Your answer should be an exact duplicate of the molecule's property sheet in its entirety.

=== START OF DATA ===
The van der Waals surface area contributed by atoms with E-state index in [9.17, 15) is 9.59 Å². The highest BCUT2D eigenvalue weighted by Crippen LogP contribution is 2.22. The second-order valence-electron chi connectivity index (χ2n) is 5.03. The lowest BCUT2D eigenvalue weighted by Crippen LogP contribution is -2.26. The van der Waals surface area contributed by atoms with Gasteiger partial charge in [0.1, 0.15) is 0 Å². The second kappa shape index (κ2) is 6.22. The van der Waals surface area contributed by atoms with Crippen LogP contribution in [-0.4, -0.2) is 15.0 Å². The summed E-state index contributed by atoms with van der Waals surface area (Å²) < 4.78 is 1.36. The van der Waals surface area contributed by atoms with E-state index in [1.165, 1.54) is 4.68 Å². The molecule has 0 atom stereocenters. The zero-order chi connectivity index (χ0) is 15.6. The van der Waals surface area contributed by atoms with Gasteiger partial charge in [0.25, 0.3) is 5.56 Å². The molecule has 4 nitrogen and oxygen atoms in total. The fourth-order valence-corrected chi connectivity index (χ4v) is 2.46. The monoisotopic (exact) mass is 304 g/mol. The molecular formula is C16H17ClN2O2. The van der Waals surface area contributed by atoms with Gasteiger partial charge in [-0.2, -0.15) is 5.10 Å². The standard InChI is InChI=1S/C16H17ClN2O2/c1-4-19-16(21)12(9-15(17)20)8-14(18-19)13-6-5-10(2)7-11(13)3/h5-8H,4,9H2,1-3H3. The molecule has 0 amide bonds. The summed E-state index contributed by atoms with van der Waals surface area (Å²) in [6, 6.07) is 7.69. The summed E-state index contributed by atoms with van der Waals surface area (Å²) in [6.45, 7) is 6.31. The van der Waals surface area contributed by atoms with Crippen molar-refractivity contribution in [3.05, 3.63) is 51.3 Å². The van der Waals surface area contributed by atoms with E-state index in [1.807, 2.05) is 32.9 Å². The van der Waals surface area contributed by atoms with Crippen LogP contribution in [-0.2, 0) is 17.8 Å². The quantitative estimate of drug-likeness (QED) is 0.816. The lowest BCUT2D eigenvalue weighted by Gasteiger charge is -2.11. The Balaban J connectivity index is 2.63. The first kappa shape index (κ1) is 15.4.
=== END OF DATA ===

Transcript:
The van der Waals surface area contributed by atoms with E-state index in [9.17, 15) is 9.59 Å². The highest BCUT2D eigenvalue weighted by Crippen LogP contribution is 2.22. The second-order valence-electron chi connectivity index (χ2n) is 5.03. The lowest BCUT2D eigenvalue weighted by Crippen LogP contribution is -2.26. The van der Waals surface area contributed by atoms with Gasteiger partial charge in [0.1, 0.15) is 0 Å². The second kappa shape index (κ2) is 6.22. The van der Waals surface area contributed by atoms with Crippen LogP contribution in [-0.4, -0.2) is 15.0 Å². The summed E-state index contributed by atoms with van der Waals surface area (Å²) < 4.78 is 1.36. The van der Waals surface area contributed by atoms with E-state index in [1.165, 1.54) is 4.68 Å². The molecule has 0 atom stereocenters. The zero-order chi connectivity index (χ0) is 15.6. The van der Waals surface area contributed by atoms with Gasteiger partial charge in [0.25, 0.3) is 5.56 Å². The molecule has 4 nitrogen and oxygen atoms in total. The fourth-order valence-corrected chi connectivity index (χ4v) is 2.46. The monoisotopic (exact) mass is 304 g/mol. The molecular formula is C16H17ClN2O2. The van der Waals surface area contributed by atoms with Gasteiger partial charge in [-0.2, -0.15) is 5.10 Å². The standard InChI is InChI=1S/C16H17ClN2O2/c1-4-19-16(21)12(9-15(17)20)8-14(18-19)13-6-5-10(2)7-11(13)3/h5-8H,4,9H2,1-3H3. The molecule has 0 amide bonds. The summed E-state index contributed by atoms with van der Waals surface area (Å²) in [6, 6.07) is 7.69. The summed E-state index contributed by atoms with van der Waals surface area (Å²) in [6.45, 7) is 6.31. The van der Waals surface area contributed by atoms with Crippen molar-refractivity contribution in [3.05, 3.63) is 51.3 Å². The van der Waals surface area contributed by atoms with E-state index in [1.807, 2.05) is 32.9 Å². The van der Waals surface area contributed by atoms with Crippen LogP contribution in [-0.2, 0) is 17.8 Å². The quantitative estimate of drug-likeness (QED) is 0.816. The lowest BCUT2D eigenvalue weighted by Gasteiger charge is -2.11. The Balaban J connectivity index is 2.63. The first kappa shape index (κ1) is 15.4.